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Home Page Official Publication of the State Bar of California July2002
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A new benefit to the profession
President, State Bar of California

Karen Nobumoto This month the State Bar will open more doors to its new, comprehensive, and confidential, program to assist lawyers in our bar whose lives and practices are impaired by alcohol, substance abuse or mental health problems. With an emphasis on prevention, the State Bar Lawyer Assistance Program (LAP) is designed to help our members who have a substance abuse problem with either alcohol or drugs to get assistance before they violate ethics or professional rules and face bar discipline. The program, first conceived by Sen. John Burton and created through SB 479, which he authored, is the State Bar's latest effort in an ongoing program to help our members avoid possible disciplinary charges and subsequent State Bar Court judgments.

To lead the effort, the board hired as LAP director Janis Thibault, who until this past January served as director of the California Medical Board Physician Diversion Program. Accepting the same title and responsibilities at the State Bar, our new director was able to hit the ground running: The main LAP office opened on March 1, and this month offices in San Francisco and Sacramento will be open for business.

Sen. Burton's legislation, which took effect in January and directs that $10 of each member's dues support the program, calls for treatment to be made available to attorneys who suffer from alcohol or drug abuse problems or mental illness so that they may be able to "return to the practice of law in a manner that will not endanger the public health and safety." Under this mandate, our new director is building a small staff and launching an outreach effort so that attorneys who need this program will be aware of its existence and be enrolled before it is too late.

The LAP had its initial beginning in a study resulting from 1999 legislation (SB 143) which found that the State Bar discipline system is predominantly complaint-driven, with the vast majority of complaints against lawyers in law firms of 10 or less. Exper-ience with the State Bar's discipline system also has revealed that better than 50 percent of discipline cases involve an element of substance abuse or mental illness.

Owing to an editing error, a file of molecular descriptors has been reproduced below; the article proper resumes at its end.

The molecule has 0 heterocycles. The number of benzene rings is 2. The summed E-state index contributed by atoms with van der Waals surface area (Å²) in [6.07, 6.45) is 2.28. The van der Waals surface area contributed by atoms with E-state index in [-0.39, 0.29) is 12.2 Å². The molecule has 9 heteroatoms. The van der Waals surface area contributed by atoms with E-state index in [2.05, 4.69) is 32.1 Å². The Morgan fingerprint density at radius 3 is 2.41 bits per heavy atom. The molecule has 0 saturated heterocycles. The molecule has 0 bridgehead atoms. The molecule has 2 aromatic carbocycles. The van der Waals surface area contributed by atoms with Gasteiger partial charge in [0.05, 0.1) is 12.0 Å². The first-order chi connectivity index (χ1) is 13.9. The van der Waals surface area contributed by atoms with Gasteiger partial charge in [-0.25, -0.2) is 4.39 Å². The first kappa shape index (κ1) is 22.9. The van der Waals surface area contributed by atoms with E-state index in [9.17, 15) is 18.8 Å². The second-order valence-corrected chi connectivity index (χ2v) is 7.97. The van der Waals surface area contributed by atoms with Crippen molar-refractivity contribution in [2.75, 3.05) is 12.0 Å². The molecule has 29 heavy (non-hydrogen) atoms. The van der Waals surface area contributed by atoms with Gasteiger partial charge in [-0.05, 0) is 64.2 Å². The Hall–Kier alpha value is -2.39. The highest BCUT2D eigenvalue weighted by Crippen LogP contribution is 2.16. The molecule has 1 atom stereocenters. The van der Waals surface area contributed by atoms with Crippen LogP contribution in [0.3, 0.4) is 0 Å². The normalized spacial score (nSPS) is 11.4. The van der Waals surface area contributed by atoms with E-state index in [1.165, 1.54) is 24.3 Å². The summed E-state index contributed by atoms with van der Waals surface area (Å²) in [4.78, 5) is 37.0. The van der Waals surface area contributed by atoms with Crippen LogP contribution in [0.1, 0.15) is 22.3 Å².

For many years, The Other Bar, a State Bar-affiliated support group for substance abusers, has been shouldering the burden for impaired attorneys. While the exact number of attorneys who have sought help through The Other Bar is not known, we do know that they represent only a small percentage of the potential number of lawyers who are suffering from drug or alcohol problems and/or mental illness as a result of the pressures of their practice. Now The Other Bar is able to refer attorneys to the LAP and is continuing to provide its excellent services to members enrolled in the new diversion program.

As we worked with Sen. Burton and his staff in creating this program, we were able to look at all other 49 states that already have attorney diversion programs in place. Many of these states, including Florida, Oregon and Texas, are way ahead of us, and we were fortunate to be able to draw on their outstanding programs - and on the California Medical Board, which has a 58 percent self-referral rate - as models for our own comprehensive and ambitious program. The new diversion program (which is detailed even more this month in a Page 1 story) is one of the many member benefit programs we have been able to put in place by working with the legislature, and now we are reaching out to individual judges in both state and federal courts in our efforts to detail the benefits of the LAP.

Additional outreach to the public, our members and courts will coincide with full staffing of our LAP office later this summer. The Other Bar has been working closely with our staff in these outreach efforts, and, with the outreach barely a month old, we have been advised that already there are 50 attorney applicants for the program.

Our new attorney diversion program is a perfect example of the good that can come from a collaborative effort with the legislature, the courts and successful enterprises such as The Other Bar. We are confident that our new LAP, under proven direction and with experienced staff, will benefit our profession, the public and the administration of justice.

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